'Don't Go Gentle' review: judge to defender

Angela Lewis and Michael Cristofer in a scene

Angela Lewis and Michael Cristofer in a scene from MCC Theater's "Don't Go Gentle" at the Lucille Lortel Theatre in Manhattan. (Credit: Joan Marcus )

Lawrence, the widowed, conservative judge with a history of tough drug sentences, doesn't find his omnipotence as reliable when he's retired and sick. In Stephen Belber's fairly engrossing, if not quite believable family drama, Lawrence -- played with shambling majesty by Michael Cristofer -- defends a young black mother (Angela Lewis) pro bono on marijuana charges. Before long, she and her precocious teen son (Maxx Brawer) have moved into Lawrence's handsome wood-paneled home.

And meanwhile, his own kids -- the loyal but disappointing daughter (Jennifer Mudge) and the rootless son (David Wilson Barnes) with a heroin problem -- have good reason to feel replaced.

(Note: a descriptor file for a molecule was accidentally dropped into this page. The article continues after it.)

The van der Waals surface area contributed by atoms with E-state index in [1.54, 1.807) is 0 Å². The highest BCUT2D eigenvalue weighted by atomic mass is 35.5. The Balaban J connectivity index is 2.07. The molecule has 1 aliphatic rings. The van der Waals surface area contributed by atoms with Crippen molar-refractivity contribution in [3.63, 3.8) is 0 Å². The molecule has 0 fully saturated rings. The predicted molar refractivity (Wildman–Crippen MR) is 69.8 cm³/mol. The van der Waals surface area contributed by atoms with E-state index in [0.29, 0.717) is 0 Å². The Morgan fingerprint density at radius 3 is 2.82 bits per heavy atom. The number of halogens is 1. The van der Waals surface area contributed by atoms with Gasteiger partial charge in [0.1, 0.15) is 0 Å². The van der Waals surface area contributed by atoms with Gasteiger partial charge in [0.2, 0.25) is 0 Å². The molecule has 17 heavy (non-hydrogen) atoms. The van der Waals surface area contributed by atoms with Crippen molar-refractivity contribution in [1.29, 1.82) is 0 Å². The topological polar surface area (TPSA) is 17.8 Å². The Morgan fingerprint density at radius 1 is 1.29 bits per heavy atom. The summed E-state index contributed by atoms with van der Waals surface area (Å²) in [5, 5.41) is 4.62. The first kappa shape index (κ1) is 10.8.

Directed with a firm yet compassionate hand by Lucie Tiberghien, the characters have nuance. Belber's dialogue has bite. But we are never helped to understand how Lawrence became so extreme in the first place, much less to buy any of the many reasons for his conversions. Surely, he has always been too smart not to notice the race disparity in drug justice.

WHAT "Don't Go Gentle"

WHERE Lortel Theatre, 121 Christopher St.

INFO $59-$89; 212-352-3101; mcctheater.org

BOTTOM LINE Fine acting, less probable plot

advertisement | advertise on newsday

Newsday on social media

@Newsday

advertisement | advertise on newsday